One of my aunts, who lives in Ontario and is legally blind, recently called me regarding advice on hearing aids. As I guided her through the process, I realized this information would make excellent material for my blog.
The first thing I had to do was to make sure my aunt realized what she was shopping for. Because the process of hearing instrument fitting is really a process of aural rehabilitation (physiotherapy for the ear), she was shopping not just for a product but also for services. A very important factor was choosing an Audiologist that she felt comfortable with and trusted. Did the provider give her ample time to ask questions and discuss options? Were they knowledgeable, considerate and did they listen to her concerns?
What services were included with the hearing instrument purchase? How often could she come in if she had a problem? Would there be annual retests of her hearing and reprogramming of the hearing aid? Would these services continue even if she kept the hearing aid for many years?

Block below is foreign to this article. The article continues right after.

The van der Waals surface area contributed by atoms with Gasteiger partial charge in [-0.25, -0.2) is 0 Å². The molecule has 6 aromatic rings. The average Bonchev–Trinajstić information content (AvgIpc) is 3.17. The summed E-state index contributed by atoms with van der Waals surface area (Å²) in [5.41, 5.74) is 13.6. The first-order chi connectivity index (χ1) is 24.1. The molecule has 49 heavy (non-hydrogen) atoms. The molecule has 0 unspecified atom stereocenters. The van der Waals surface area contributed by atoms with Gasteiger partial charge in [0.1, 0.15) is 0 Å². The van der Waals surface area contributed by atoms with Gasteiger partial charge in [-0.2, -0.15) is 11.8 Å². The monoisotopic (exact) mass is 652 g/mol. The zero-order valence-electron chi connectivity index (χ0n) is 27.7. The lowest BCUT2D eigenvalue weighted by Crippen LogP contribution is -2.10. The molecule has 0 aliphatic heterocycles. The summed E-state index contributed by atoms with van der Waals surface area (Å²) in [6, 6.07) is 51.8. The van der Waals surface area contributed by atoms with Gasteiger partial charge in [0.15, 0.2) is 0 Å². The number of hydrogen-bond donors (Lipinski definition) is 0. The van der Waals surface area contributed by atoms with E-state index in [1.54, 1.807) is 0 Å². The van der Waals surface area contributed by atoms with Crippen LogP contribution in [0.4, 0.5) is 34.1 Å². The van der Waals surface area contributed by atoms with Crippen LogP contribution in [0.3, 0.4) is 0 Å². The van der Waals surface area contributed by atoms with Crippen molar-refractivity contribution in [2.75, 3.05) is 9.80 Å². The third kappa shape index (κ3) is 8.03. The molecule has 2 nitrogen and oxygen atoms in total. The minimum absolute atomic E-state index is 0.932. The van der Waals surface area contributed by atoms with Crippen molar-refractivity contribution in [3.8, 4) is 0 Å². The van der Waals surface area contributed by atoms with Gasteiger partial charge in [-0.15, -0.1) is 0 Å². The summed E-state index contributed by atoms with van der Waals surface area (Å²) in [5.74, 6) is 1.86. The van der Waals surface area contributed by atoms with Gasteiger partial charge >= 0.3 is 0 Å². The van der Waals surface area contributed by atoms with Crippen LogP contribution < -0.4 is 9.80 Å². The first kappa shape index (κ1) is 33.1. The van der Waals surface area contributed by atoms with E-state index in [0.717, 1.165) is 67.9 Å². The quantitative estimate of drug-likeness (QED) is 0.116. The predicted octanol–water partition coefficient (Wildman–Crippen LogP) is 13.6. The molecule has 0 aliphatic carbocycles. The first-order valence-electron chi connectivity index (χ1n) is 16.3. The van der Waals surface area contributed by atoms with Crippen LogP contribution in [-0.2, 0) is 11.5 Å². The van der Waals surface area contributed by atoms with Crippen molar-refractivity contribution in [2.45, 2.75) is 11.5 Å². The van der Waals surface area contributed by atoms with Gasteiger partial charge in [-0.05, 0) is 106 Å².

Where was the clinic? Was it close by to her bus route? Was the reception staff knowledgeable and nice to deal with?
What was the cost of the hearing instrument? Were different options discussed? What accessories were included? What was the warranty on the hearing aid? Was there a loss and damage policy? What was the trial period and could it be extended?
My aunt ended up visiting three Audiologists. The first person worked for her local ENT and offered her only one option. The second person worked for a big box store, offered her a good selection and helped her to choose one that worked best for her. The third person was an owner-operator whose clinic was further away from where my aunt lives, offered the same recommendations as the second clinician but at a lower price.
There are a lot of factors to consider when shopping for and purchasing a hearing instrument. My aunt is happy with her decision and I am happy that she considered all the factors that will lead her to success.